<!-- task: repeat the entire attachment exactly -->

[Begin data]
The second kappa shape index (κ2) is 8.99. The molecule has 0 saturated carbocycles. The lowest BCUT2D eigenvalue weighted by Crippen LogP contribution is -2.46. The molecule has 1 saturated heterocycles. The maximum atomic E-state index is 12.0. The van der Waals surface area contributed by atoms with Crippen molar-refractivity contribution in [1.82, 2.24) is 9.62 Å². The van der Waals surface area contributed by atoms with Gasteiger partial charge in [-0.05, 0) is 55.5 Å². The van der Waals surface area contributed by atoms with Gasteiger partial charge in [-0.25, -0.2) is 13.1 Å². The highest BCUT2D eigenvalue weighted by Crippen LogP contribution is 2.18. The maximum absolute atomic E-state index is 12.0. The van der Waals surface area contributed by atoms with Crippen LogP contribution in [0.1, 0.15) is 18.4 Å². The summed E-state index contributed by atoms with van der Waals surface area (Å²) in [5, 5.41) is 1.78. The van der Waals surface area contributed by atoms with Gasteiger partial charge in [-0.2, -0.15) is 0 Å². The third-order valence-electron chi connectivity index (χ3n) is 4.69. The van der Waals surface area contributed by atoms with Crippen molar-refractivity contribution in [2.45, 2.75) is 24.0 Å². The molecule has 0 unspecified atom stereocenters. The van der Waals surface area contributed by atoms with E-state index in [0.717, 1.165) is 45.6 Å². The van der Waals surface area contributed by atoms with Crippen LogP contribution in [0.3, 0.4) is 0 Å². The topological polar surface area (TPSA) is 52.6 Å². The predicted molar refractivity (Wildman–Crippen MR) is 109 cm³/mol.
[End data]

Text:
The second kappa shape index (κ2) is 8.99. The molecule has 0 saturated carbocycles. The lowest BCUT2D eigenvalue weighted by Crippen LogP contribution is -2.46. The molecule has 1 saturated heterocycles. The maximum atomic E-state index is 12.0. The van der Waals surface area contributed by atoms with Crippen molar-refractivity contribution in [1.82, 2.24) is 9.62 Å². The van der Waals surface area contributed by atoms with Gasteiger partial charge in [-0.05, 0) is 55.5 Å². The van der Waals surface area contributed by atoms with Gasteiger partial charge in [-0.25, -0.2) is 13.1 Å². The highest BCUT2D eigenvalue weighted by Crippen LogP contribution is 2.18. The maximum absolute atomic E-state index is 12.0. The van der Waals surface area contributed by atoms with Crippen LogP contribution in [0.1, 0.15) is 18.4 Å². The summed E-state index contributed by atoms with van der Waals surface area (Å²) in [5, 5.41) is 1.78. The van der Waals surface area contributed by atoms with Gasteiger partial charge in [-0.2, -0.15) is 0 Å². The third-order valence-electron chi connectivity index (χ3n) is 4.69. The van der Waals surface area contributed by atoms with Crippen molar-refractivity contribution in [2.45, 2.75) is 24.0 Å². The molecule has 0 unspecified atom stereocenters. The van der Waals surface area contributed by atoms with E-state index in [0.717, 1.165) is 45.6 Å². The van der Waals surface area contributed by atoms with Crippen LogP contribution in [0.3, 0.4) is 0 Å². The topological polar surface area (TPSA) is 52.6 Å². The predicted molar refractivity (Wildman–Crippen MR) is 109 cm³/mol.